So AcmeCorp is now spending $540,000/yr in salary - almost twice what it was spending before - and output has actually decreased from 4 to 2. That’s an investment AcmeCorp is willing to make, but it stings a little, and they really want to see output increasing to what was originally planned as time moves on.
After 6 months the junior engineers are where AcmeCorp had hopped, each has an output of 1. (combined for 3). Huge success. Except for one thing: Susan has to spend some time managing those three, so her output has only returned to a 2. AcmeCorp ended up with an output of 5 for $540k instead of an output of 4 for $300k. They start to wonder if they should have hired another Susan instead of the four junior engineers.
But then… right as things are getting ramped up, 2 of the 3 engineers get offers at other companies, for $120k and $150k, respectively. AcmeCorp matches the lower salary ($120k) but can’t justify the $150k, and that engineer moves on. AcmeCorp has now spent about $60,000 training that engineer for very little return.
Now AcmeCorp has moved from a productivity of 4 at a cost of $300k to a productivity of 5 at a cost of $500k, not including the $70,000 of cost incurred training the two engineers who have now left, or the decreased productivity from Susan to reach this point.
If they would have hired another Susan, maybe they would have spent another $50k in recruiting costs, but then they’d be at 8 for $600k instead of 5 for $500k, and they wouldn’t have lost additional time and money ramping up to get to this point. Next time, maybe they’ll just hire senior.
This scenario is pretty common.
A company wants to invest in young talent, and it does so, but doing so slows productivity, distracts top performers, and as soon as the junior talent is at a level of self-sufficiency it leaves. This happens especially often if the company is not good at or efficient at bringing in junior talent.
The reality is hiring junior talent can be a risky, thankless, painful task.
It doesn’t always happen this way, and some companies plan for some elements of this to happen (or they literally can’t find enough Susans anyway and are forced to hire juniors), but in looking at the frustration we can clearly see what our job is to overcome when trying to convince the companies that are hiring juniors to hire you:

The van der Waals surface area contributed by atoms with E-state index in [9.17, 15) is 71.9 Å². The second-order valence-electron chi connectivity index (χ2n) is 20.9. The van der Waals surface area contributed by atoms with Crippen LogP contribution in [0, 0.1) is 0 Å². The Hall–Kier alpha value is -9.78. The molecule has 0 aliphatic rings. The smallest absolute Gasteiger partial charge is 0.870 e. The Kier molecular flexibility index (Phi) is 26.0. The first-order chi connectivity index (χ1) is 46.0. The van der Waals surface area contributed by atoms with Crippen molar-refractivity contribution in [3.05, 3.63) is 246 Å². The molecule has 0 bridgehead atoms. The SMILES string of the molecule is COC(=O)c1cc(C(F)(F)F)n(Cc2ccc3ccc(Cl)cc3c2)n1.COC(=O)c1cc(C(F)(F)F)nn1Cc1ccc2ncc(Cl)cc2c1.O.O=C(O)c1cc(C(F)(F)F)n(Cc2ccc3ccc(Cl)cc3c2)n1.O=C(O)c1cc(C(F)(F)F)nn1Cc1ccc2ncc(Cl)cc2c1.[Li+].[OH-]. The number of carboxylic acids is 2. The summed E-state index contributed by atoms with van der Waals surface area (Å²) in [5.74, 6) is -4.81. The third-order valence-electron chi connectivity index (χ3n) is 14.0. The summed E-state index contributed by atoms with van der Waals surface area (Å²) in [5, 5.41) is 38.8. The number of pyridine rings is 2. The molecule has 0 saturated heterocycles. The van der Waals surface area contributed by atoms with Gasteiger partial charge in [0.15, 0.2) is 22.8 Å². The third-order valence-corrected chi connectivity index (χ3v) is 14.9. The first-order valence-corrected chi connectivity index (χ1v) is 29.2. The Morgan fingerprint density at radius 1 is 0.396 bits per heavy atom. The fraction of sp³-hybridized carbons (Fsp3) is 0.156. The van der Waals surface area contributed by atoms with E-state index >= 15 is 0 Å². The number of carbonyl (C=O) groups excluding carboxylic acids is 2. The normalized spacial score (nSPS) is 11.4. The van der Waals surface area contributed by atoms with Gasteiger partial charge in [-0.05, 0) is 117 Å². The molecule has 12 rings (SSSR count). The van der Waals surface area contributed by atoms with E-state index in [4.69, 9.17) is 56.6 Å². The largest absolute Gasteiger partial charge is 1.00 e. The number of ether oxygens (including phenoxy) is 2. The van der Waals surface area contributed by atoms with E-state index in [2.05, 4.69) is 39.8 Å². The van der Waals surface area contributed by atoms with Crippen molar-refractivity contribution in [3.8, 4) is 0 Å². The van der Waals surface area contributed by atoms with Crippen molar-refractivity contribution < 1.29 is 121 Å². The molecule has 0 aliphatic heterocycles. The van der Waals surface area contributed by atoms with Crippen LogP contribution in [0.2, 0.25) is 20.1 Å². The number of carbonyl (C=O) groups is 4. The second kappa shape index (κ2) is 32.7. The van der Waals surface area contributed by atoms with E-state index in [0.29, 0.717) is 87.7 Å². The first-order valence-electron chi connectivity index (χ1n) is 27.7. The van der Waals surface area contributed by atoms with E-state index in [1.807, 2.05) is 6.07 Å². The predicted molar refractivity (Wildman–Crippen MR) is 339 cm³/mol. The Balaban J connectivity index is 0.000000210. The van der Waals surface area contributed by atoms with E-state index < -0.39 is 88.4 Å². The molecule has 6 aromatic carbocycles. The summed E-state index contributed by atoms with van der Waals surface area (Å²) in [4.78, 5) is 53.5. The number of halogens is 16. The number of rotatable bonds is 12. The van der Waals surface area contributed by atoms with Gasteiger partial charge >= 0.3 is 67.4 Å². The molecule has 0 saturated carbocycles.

To the extent possible...
The three things you have to show:
You have to show them you won’t slow productivity. That is a mix of programming ability, having shipped actual production code, and that you learn quickly.
You have to show them you won’t distract the top performers. That means that you're a self-starter, that you can solve some of your own problems, and that you are respectful of the time of those who are (generally) happy to help you.
And, perhaps counterintuitively, you want to show them you won’t leave. This is the advice that is probably the most controversial, but you want to signal, in every way you can, that you won't bounce after six months. That can look like talking about how excited you are for the opportunity, how much you love the company, talk about your level of commitment, etc.
There are many criteria for being hired generally that still apply, but when you’re interviewing for a junior role (or fighting to get an interview) these will be the questions nagging your interviewer - these are the things they’ll be keeping in their mind.